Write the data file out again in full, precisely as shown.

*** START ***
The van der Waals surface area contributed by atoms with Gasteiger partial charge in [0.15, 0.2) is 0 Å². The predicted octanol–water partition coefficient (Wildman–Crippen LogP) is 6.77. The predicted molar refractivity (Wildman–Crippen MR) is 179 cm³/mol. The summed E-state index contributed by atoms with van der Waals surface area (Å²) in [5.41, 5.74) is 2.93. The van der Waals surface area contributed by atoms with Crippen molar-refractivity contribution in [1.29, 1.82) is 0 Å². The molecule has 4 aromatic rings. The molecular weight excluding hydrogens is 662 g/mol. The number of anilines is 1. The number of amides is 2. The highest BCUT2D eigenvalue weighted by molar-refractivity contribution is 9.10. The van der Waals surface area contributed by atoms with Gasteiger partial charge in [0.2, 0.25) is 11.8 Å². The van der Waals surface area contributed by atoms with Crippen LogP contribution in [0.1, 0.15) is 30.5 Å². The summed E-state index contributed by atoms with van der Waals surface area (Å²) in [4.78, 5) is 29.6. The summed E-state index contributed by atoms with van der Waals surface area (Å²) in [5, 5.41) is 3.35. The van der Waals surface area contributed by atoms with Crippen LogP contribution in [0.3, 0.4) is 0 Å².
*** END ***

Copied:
The van der Waals surface area contributed by atoms with Gasteiger partial charge in [0.15, 0.2) is 0 Å². The predicted octanol–water partition coefficient (Wildman–Crippen LogP) is 6.77. The predicted molar refractivity (Wildman–Crippen MR) is 179 cm³/mol. The summed E-state index contributed by atoms with van der Waals surface area (Å²) in [5.41, 5.74) is 2.93. The van der Waals surface area contributed by atoms with Crippen molar-refractivity contribution in [1.29, 1.82) is 0 Å². The molecule has 4 aromatic rings. The molecular weight excluding hydrogens is 662 g/mol. The number of anilines is 1. The number of amides is 2. The highest BCUT2D eigenvalue weighted by molar-refractivity contribution is 9.10. The van der Waals surface area contributed by atoms with Gasteiger partial charge in [0.2, 0.25) is 11.8 Å². The van der Waals surface area contributed by atoms with Crippen LogP contribution in [0.1, 0.15) is 30.5 Å². The summed E-state index contributed by atoms with van der Waals surface area (Å²) in [4.78, 5) is 29.6. The summed E-state index contributed by atoms with van der Waals surface area (Å²) in [5, 5.41) is 3.35. The van der Waals surface area contributed by atoms with Crippen LogP contribution in [0.3, 0.4) is 0 Å².